The massively multiplayer online survival horror game The War Z has been removed from Steam following consumer complaints. The War Z presented information on the Steam page that did not appear to be true in the actual game, and that doesn't jive with Valve. People have demanded refunds, and as of yesterday Valve has offered refunds to those who purchased the game.
There has been much controversy surrounding The War Z, with obvious comparisons to DayZ, it seemed to be capitalizing on the success of the Arma II mod. Of course, it is tough to ignore all of the plagiaristic accusations surrounding the game. Following the release this week, there has been nothing but a barrage of complaints that revolve around the in-game micro transactions, claims made by the developer Hammerpoint, and some questionable community management tactics.
A picture of the Steam customers demanding refunds for The War Z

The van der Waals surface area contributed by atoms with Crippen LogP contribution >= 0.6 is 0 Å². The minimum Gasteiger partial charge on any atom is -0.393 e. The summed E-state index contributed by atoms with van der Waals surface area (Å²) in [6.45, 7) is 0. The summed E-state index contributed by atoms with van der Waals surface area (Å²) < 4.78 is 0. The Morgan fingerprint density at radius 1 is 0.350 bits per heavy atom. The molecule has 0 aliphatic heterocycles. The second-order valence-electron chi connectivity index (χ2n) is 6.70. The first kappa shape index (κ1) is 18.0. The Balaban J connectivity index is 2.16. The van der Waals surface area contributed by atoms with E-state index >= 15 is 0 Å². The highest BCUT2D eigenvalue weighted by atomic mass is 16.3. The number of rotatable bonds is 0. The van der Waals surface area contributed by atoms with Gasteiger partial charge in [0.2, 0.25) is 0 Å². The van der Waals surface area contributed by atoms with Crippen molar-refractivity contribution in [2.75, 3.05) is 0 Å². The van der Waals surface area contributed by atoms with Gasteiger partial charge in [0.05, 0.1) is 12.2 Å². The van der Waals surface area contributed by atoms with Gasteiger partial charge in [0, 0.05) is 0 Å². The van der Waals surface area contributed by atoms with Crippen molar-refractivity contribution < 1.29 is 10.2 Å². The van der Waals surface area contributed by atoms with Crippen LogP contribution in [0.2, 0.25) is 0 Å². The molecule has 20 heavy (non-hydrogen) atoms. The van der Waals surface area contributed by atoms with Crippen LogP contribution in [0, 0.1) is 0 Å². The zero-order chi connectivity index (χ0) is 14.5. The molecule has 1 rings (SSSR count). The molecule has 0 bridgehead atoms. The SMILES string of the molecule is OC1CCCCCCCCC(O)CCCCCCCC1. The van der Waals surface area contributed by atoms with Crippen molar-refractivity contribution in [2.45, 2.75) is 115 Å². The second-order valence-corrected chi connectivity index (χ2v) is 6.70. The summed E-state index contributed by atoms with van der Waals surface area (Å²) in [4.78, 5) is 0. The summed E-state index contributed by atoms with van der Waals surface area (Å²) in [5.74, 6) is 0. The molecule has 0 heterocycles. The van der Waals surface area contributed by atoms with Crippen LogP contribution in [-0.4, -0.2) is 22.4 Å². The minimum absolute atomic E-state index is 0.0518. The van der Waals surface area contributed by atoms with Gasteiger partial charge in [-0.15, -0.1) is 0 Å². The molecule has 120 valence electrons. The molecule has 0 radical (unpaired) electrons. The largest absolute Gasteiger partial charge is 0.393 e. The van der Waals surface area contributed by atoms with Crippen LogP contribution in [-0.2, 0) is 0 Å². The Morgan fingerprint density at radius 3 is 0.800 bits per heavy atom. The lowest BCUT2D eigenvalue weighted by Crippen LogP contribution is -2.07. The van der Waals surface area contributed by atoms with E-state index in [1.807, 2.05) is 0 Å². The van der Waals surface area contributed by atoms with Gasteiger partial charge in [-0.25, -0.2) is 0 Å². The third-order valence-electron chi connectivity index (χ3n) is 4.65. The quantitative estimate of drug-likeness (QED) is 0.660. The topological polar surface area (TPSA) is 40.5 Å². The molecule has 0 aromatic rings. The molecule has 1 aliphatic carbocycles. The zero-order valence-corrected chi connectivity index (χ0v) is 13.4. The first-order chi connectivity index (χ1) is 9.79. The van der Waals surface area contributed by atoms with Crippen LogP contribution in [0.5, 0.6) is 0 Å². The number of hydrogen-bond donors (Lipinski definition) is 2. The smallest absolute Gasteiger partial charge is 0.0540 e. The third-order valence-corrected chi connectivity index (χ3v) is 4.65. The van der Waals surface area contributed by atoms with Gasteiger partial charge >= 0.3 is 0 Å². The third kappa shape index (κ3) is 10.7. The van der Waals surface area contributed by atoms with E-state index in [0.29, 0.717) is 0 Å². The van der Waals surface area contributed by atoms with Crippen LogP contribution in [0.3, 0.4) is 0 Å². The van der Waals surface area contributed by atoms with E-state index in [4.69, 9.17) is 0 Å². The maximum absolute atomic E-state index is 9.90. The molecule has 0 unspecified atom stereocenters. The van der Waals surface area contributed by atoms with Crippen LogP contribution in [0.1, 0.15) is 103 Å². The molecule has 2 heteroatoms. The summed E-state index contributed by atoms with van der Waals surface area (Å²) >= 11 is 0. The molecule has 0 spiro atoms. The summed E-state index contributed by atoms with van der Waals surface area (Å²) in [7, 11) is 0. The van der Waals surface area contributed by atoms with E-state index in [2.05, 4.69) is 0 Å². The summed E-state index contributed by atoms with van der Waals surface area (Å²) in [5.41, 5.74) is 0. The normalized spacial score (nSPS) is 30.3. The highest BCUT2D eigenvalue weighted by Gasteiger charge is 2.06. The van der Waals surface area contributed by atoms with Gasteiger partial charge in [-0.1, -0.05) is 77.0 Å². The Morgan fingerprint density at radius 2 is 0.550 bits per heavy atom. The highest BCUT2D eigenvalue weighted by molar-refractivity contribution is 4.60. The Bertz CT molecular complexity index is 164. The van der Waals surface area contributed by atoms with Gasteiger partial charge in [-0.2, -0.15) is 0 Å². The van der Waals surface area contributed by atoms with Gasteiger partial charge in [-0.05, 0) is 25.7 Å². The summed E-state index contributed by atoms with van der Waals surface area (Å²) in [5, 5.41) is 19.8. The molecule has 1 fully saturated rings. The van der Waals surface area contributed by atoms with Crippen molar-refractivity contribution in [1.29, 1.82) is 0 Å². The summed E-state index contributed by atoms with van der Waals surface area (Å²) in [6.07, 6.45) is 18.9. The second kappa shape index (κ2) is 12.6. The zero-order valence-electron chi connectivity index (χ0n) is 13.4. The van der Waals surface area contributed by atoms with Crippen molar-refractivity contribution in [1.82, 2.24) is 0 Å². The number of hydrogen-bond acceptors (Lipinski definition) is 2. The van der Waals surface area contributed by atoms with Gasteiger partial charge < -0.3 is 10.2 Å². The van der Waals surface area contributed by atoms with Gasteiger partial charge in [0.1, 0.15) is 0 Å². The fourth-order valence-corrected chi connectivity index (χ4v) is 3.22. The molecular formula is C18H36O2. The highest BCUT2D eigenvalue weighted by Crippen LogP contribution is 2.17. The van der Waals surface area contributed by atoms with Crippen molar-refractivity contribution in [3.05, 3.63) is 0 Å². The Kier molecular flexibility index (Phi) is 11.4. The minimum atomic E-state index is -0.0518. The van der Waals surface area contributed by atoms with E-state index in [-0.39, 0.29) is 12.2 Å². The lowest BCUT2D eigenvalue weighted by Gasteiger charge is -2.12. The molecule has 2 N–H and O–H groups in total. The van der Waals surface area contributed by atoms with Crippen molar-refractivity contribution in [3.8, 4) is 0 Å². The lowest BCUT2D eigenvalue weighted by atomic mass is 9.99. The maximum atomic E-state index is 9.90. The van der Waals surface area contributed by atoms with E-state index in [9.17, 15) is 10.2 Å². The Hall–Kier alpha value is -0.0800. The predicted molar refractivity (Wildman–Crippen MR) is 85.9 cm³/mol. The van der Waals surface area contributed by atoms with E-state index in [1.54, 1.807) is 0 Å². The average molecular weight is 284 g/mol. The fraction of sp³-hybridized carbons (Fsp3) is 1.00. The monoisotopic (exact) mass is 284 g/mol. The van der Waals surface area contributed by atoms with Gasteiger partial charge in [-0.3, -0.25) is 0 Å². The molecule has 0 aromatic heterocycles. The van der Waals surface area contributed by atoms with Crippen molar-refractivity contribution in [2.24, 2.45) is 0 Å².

A tension-filed interview between Gamespy and Hammerpoint's executive producer on The War Z, Sergey Titov, questioned many of the claims made by the developer. After the interview, the game's description was changed to try and account for some of the inaccurate claims it originally stated. Player count was said to be at 100, but the actual in game server size was 50. It also stated that there would be multiple maps between 100-400 square kilometeres, but only delivered one zone of 100 sq km. Both examples were called out, and defended with some interesting words, but resulting in a situation of developer negligence.
There has been an outcry from people who were able to actually play the game, saying that they were banned from the game with no explanation. Those vocal enough to post on The War Z forums, trying to help with bugs in the game, were banned from the forums as well. It seems as though Hammerpoint wanted to keep a tight lid on the community. A difficult thing to do in this day and age.
You're going to need a larger clean up crew to fix this mess
It's an unfortunate situation for all parties, because the end goal was to have a great game that would have consumers happy. A trail of misinformation and questionable developer credibility has soiled what would have been an amazing co-op survival experience.